Do comorbid personality disorders in cocaine dependence exacerbate neuroanatomical alterations? A structural neuroimaging study

Carl A. Roberts, Valentina Lorenzetti, Natalia Albein-Urios, Magdalena A. Kowalczyk, Jose M. Martinez-Gonzalez, Antonio Verdejo-Garcia

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3 Citations (Scopus)


Cocaine dependence (CD) is highly comorbid with personality disorders, with implications for poorer treatment response. The neurobiological mechanisms of this comorbidity are unclear. We aimed to test the role of comorbid personality disorders in the neuroanatomy of CD. We examined 4 groups using high-resolution structural neuroimaging, psychological questionnaires and cognitive tests: CD (n = 19), CD and personality disorder type B (CD + B, n = 21), CD and personality disorder C (CD + C, n = 13) and 21 controls. We compared groups in neuroanatomy and hypothesised that (i) CD would show altered striatal areas ascribed to reward processing (i.e., accumbens, caudate and putamen), (ii) CD + B and CD + C would show altered areas supporting emotional regulation/social valuation and anxiety/avoidance (i.e., OFC and amygdala). The CD + B group had larger caudate volumes than CD (p =.01, d = 0.94) and reduced lateral OFC thickness than CD + C (p =.056, d = 0.71). Exploratory correlations showed that altered neural integrity of the OFC and of the caudate nucleus in these groups exacerbated with worse personality disorder severity and impulsivity scores. CD with and without comorbid personality disorders may have partially distinct underlying mechanisms and targets for treatment.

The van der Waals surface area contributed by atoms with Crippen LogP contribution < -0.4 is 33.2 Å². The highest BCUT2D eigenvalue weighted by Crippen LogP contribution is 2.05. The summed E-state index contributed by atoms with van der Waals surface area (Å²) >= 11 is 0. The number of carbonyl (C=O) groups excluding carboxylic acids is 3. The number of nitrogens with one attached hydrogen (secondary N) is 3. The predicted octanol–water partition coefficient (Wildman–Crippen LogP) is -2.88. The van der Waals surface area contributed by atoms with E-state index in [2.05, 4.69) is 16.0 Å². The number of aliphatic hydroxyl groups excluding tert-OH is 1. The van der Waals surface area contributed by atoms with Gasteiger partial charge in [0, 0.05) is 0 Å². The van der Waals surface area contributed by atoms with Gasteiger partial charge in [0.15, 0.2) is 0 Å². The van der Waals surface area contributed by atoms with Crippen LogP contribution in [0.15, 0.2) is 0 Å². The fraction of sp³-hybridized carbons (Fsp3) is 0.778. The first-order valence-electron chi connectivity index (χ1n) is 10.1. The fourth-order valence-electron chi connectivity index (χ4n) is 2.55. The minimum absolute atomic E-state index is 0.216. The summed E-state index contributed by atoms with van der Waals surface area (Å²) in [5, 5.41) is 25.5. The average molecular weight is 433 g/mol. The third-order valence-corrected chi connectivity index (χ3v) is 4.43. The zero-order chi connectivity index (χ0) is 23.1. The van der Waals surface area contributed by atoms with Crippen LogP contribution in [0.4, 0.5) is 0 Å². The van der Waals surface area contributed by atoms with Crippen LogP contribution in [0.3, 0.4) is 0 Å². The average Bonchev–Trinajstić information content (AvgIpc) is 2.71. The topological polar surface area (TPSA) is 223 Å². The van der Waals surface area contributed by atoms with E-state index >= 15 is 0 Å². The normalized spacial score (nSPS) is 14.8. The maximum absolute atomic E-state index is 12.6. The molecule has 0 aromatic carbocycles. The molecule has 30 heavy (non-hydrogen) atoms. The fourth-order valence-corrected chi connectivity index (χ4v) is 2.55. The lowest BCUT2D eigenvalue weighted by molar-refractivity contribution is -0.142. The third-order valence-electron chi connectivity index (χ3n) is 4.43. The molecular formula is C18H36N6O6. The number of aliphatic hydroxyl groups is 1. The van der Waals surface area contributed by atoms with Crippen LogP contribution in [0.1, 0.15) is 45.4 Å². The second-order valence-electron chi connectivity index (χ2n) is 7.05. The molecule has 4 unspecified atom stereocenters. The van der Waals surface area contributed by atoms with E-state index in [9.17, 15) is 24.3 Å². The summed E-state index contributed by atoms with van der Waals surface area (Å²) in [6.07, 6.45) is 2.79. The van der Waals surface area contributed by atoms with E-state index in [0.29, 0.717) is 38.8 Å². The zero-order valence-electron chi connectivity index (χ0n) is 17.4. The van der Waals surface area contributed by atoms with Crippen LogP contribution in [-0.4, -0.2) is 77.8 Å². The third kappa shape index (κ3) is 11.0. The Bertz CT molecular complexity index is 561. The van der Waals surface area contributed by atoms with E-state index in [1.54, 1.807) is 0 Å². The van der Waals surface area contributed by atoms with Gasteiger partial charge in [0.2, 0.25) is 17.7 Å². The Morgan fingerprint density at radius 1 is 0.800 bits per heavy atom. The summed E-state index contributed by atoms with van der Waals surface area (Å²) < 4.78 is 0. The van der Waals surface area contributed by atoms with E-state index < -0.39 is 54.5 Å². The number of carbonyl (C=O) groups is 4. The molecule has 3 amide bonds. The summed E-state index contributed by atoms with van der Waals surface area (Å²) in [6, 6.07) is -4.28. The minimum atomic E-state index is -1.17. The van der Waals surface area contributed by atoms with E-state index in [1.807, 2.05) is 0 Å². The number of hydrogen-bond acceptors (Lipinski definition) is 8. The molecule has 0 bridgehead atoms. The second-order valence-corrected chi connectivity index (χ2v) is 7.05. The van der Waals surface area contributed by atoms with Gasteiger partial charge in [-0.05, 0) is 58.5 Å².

Original languageEnglish
Article number110298
Number of pages7
JournalProgress in Neuro-Psychopharmacology and Biological Psychiatry
Publication statusPublished - 30 Aug 2021


  • Addiction
  • Cocaine dependence
  • Dual diagnosis
  • Neuroanatomy
  • Personality disorders

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